Collective Magpie would have preferred to be together on the night of Dossier Thalamus, an exhibition showcasing works from UC San Diego's graduating visual arts MFA candidates. Tae Hwang and MR Barnadas have the distinction of being the first pair to complete UCSD's MFA program and will graduate as a collective rather than individuals. So it would make sense that after two years of hard work, they would be together to showcase some of the results of their time in La Jolla.
Instead, Barnadas sat alone on a foldout chair during the Dossier Thalamus opening on Thursday night (the show is up through June 3). Held on the second floor of the downtown Museum of Contemporary Art San Diego, the show had been moved to MCASD only a week before, when students and faculty were informed that the original location, UCSD's University Art Gallery (UAG), was to be closed permanently.
The decision to close the gallery came down on Friday, May 13, and the news quickly spread around campus. Sitting in her chair, Barnadas said she and Hwang had planned to show their own work, but on this night Barnadas simply sat under a large photograph of the UAG, with leaflets about the gallery's closing.
At press time, the UAG was scheduled to close for good on June 2.
"The UAG has served the campus community since 1966 and we want to make sure it doesn't go out with a whisper," Barnadas said. "This is a time for artists to do what they do. This is important. We want people to know that pressure from the outside can affect change on the inside."
In La Jolla, Magpie's other half, Hwang, was doing her part to bring attention to the closure by ostensibly occupying the space and calling it Dispossessed: A Call for Prayer and Protest. A large red "X" covers the entrance doors, similar to ones seen on houses scheduled for destruction. Next to the doors, a giant banner was hung with the announcement of the gallery's closure. Inside, Hwang, members of the UCSD faculty and students took turns slicing old papers and scantrons and then using a custom made stamp to emblazon each with the words "University Art Gallery UCSD SEPT 10 1966 - JUNE 2 2016." The papers are being used to contract a large, draping piece of art, which is strung and hung from the ceiling. Hwang hopes the piece, the banner and the "calls for action" they're planning (which includes a protest on Thursday, May 26, from 2:15 to 3:30 p.m.) will garner attention.
"I feel like the work we're doing here is really just a platform," said Hwang, who hopes people will sign up to make "small gestures" inside the gallery. "It's really been bringing in the community here and not just art students, but because of the banner, there's people stopping by and asking, 'Is this for real? Is this really happening?' Some of them may have never have here before, but they're genuinely concerned with the loss of culture."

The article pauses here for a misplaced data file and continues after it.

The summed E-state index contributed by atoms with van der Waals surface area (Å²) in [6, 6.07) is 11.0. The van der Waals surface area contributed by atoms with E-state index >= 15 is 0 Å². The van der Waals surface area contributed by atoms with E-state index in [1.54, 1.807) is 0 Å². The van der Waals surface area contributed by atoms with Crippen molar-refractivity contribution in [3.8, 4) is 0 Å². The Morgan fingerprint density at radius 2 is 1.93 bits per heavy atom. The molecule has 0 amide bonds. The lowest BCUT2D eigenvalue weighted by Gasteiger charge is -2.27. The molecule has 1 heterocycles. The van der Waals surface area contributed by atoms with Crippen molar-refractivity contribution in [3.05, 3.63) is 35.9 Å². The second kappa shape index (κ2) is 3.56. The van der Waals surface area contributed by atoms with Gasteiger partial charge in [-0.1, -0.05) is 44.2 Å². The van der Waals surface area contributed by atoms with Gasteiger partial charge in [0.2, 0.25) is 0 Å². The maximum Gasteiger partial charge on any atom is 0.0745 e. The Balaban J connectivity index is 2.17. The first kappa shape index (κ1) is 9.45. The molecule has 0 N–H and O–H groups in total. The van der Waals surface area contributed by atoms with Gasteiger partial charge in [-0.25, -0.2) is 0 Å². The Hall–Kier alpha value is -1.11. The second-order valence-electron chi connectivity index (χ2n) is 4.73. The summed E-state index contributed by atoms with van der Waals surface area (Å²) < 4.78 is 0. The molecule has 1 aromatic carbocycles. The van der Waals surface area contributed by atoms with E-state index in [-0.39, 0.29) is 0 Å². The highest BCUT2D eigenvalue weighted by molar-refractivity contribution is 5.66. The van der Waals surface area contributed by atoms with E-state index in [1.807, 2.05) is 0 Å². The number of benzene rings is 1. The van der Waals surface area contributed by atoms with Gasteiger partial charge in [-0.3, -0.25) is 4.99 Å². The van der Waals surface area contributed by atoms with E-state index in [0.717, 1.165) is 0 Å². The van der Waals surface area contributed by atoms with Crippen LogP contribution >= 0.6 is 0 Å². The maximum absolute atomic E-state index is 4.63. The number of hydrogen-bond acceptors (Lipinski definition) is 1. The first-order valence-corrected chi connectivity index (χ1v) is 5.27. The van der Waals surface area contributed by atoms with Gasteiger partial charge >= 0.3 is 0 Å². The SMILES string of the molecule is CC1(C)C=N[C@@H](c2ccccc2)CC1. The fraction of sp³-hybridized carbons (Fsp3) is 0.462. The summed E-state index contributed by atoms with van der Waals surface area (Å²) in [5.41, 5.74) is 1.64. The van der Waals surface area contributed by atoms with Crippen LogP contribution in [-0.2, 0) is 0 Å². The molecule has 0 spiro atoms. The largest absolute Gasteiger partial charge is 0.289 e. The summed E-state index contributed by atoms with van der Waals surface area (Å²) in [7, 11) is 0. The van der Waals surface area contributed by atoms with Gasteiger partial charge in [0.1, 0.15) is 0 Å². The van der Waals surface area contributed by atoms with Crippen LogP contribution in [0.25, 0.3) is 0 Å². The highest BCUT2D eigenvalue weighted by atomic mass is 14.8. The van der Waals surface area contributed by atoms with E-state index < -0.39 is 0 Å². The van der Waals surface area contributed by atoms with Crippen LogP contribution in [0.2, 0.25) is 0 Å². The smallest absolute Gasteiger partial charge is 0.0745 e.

In a statement sent to CityBeat on Friday afternoon, and subsequently made public, Dean of Arts & Humanities Cristina Della Coletta (via UCSD's Communications and Public Affairs department) confirmed the closure of the UAG, while also confirming what will become of it.
"Although new classrooms are planned to come online over the next few years, the immediate need means we must repurpose existing space," the statement read. It also noted the school will add more than 1,300 students in the 2016-2017 year. "The gallery space is among those sites that will serve UC San Diego students as classrooms in the near term."
"There was a group of people in there with clipboards, pencils and measuring tapes, and it was clear that they were sizing up the space right in the middle of an event," UCSD Visual Arts Vice-Chair and Professor Amy Adler said, referring to Meeting at Square One, an undergraduate art showcase that was held at UAG on May 5. Given that it was the first show at UAG since temporarily closing last year, many of the students and faculty initially took it as a sign the gallery would remain open. Adler said Visual Arts Chair Jack M. Greenstein also had tentative plans for a 50th anniversary exhibition in the fall.
"There was always a sense of hope that we would be able to reactivate it," Adler said.
Back at Dispossessed, Professor Rubén Ortiz-Torres was hopeful something might come out of the protests, art and actions planned for Dispossessed.
"The humanities is becoming a disposable thing at universities," Ortiz-Torres said. "We tried to negotiate with them to keep it open, but whatever we might have to say, I don't think that will have as much value as when the community and the students fight for the space."
Update: On June 2, the day the gallery was set to close permanently, the office of the Executive Vice Chancellor of Academic Affairs and the office of the Dean of Arts and Humanities released a joint statement to staff, students and faculty announcing that they had "removed the UAG from consideration for redevelopment at this time." They also added that they "remain open to considering a viable proposal for the revitalization of the UAG." The full statement can be read here, but the language used seems to indicate that while the UAG will not be repurposed for classrooms next year, it could be in the future once alternative or replacement spaces are found. Stay tuned.